Ten Cycles of Full-Sib Selection in Maize
- L. D. Stromberg and
- W. A. Compton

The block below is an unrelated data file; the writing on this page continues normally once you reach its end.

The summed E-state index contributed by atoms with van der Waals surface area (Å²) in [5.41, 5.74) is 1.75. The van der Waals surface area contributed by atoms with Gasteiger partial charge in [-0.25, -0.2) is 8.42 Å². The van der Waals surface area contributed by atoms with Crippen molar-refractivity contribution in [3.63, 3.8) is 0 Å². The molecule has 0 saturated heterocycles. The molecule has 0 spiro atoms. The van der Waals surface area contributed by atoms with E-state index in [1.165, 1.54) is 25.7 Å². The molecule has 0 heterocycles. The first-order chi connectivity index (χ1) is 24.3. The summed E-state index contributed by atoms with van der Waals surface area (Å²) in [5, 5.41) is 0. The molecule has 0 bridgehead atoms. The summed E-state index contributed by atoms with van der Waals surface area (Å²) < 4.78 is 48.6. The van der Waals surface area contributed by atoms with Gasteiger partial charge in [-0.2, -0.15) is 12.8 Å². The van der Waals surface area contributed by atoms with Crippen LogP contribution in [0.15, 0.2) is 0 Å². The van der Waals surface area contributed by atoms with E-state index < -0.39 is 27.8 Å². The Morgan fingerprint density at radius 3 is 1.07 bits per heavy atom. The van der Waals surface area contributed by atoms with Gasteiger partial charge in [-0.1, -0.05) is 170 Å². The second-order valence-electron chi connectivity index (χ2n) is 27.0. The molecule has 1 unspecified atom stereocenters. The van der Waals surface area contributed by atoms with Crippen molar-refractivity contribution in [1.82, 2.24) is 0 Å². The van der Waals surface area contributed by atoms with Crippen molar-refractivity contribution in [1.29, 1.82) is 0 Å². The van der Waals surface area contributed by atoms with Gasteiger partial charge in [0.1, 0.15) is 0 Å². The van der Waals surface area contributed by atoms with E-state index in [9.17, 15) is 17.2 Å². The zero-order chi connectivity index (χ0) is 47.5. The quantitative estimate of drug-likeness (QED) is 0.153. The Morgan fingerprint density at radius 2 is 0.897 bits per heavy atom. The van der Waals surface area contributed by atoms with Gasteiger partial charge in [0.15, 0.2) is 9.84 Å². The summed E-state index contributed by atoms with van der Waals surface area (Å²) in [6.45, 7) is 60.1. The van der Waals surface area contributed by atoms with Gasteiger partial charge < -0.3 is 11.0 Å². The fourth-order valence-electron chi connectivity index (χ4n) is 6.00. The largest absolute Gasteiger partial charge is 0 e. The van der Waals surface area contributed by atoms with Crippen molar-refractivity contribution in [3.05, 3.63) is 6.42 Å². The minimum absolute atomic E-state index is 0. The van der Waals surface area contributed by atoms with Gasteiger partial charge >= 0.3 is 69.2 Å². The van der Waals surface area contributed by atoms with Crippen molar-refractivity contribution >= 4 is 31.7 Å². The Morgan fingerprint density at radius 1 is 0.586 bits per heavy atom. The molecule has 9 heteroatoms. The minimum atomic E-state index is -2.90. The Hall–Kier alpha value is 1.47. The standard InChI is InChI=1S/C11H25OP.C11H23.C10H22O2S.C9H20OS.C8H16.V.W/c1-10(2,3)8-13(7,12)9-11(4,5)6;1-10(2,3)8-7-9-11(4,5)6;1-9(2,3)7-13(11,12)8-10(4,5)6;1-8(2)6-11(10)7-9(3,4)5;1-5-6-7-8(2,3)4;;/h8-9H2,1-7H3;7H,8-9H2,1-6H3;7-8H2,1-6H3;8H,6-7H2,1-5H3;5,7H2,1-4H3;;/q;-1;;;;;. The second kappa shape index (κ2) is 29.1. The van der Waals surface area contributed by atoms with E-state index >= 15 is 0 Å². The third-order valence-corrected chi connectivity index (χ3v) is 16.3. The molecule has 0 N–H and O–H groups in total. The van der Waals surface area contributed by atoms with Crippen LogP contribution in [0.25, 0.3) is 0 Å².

Full-sib selection is one method of intrapopulation improvement used in maize (Zea mays L.). This study was conducted to evaluate the progress from 10 cycles of full-sib recurrent selection in the Nebraska Krug open-pollinated maize population. A 2-yr full-sib selection cycle was applied to the Krug population beginning in 1966. The selection criterion was a multiplicative selection index consisting of yield (adjusted to 155 g kg−l moisture), proportion of standing plants, and proportion of plants without dropped ears. Based on field evaluations across nine seasons, the selection index increased 0.17 Mg ha−l cycle−1 (4.4% cycle−1, yield increased 0.07 Mg ha−l cycle−l (1.2% cycle−l), the proportion of standing plants increased 2.8% cycle−l, and the proportion of plants without dropped ears increased 0.1% cycle−l. Grain moisture at harvest decreased 3.0 g kg−l cycle−1 (0.3% cycle−1). Changes in plant traits other than those involved in the selection index were also measured. The multiplicative selection index was successful in increasing the yield on standing plants when applied to a full-sib breeding system. Data indicate that yield on standing plants has continued to increase through the tenth cycle of selection.
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